Calibration of the process-based model 3-PG for major central European tree species
- Journal Article
Rights / licenseCreative Commons Attribution 4.0 International
Process-based forest models are important tools for predicting forest growth and their vulnerability to factors such as climate change or responses to management. One of the most widely used stand-level process-based models is the 3-PG model (Physiological Processes Predicting Growth), which is used for applications including estimating wood production, carbon budgets, water balance and susceptibility to climate change. Few 3-PG parameter sets are available for central European species and even fewer are appropriate for mixed-species forests. Here we estimated 3-PG parameters for twelve major central European tree species using 1418 long-term permanent forest monitoring plots from managed forests, 297 from un-managed forest reserves and 784 Swiss National Forest Inventory plots. A literature review of tree physiological characteristics, as well as regression analyses and Bayesian inference, were used to calculate the 3-PG parameters. The Swiss-wide calibration, based on monospecific plots, showed a robust performance in predicting forest stocks such as stem, foliage and root biomass. The plots used to inform the Bayesian calibration resulted in posterior ranges of the calibrated parameters that were, on average, 69% of the prior range. The bias of stem, foliage and root biomass predictions was generally less than 20%, and less than 10% for several species. The parameter sets also provided reliable predictions of biomass and mean tree sizes in mixed-species forests. Given that the information sources used to develop the parameters included a wide range of climatic, edaphic and management conditions and long time spans (from 1930 to present), these species parameters for 3-PG are likely to be appropriate for most central European forests and conditions. Show more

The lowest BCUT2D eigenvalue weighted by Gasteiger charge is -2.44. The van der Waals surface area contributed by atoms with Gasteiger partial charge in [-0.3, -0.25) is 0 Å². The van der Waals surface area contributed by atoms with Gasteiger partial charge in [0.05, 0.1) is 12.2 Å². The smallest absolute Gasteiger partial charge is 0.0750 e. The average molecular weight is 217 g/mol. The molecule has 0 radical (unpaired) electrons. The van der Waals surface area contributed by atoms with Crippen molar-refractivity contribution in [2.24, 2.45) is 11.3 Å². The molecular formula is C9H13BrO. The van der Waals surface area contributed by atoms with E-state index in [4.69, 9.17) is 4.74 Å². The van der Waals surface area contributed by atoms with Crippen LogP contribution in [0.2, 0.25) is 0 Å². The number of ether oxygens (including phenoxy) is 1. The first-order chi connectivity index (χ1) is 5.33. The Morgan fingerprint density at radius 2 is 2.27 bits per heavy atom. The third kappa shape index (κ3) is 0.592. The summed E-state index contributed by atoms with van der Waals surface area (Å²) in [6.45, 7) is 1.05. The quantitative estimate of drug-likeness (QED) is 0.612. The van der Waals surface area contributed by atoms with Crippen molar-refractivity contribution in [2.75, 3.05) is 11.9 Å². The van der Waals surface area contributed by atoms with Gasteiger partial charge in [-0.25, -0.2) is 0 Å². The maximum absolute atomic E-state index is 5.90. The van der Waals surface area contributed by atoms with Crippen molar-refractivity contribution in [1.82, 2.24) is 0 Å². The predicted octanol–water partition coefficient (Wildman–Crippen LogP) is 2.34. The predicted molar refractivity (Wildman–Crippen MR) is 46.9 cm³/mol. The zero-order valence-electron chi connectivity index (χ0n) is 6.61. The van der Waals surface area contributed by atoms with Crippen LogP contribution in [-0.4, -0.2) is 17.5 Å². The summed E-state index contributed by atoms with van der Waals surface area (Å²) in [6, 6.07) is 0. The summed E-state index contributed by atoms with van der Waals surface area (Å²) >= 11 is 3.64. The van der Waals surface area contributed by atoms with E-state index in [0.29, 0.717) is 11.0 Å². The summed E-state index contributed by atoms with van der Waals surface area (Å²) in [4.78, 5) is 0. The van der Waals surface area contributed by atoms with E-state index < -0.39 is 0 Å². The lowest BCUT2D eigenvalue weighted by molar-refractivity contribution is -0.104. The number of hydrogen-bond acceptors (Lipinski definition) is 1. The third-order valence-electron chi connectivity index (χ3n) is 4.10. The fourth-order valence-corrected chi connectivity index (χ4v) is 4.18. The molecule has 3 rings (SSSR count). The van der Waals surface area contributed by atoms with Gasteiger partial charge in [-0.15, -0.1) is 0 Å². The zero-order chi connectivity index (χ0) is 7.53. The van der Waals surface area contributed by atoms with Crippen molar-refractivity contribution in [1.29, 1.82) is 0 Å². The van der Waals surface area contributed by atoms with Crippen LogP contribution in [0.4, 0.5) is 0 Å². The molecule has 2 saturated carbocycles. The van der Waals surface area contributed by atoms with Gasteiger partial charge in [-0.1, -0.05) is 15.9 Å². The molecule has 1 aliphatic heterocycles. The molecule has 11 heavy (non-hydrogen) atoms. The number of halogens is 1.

Journal / seriesEuropean Journal of Forest Research
Pages / Article No.
SubjectForest simulator; Data assimilation; Bayesian calibration; Forest inventory; Mixed-species forests; Permanent growth experiments
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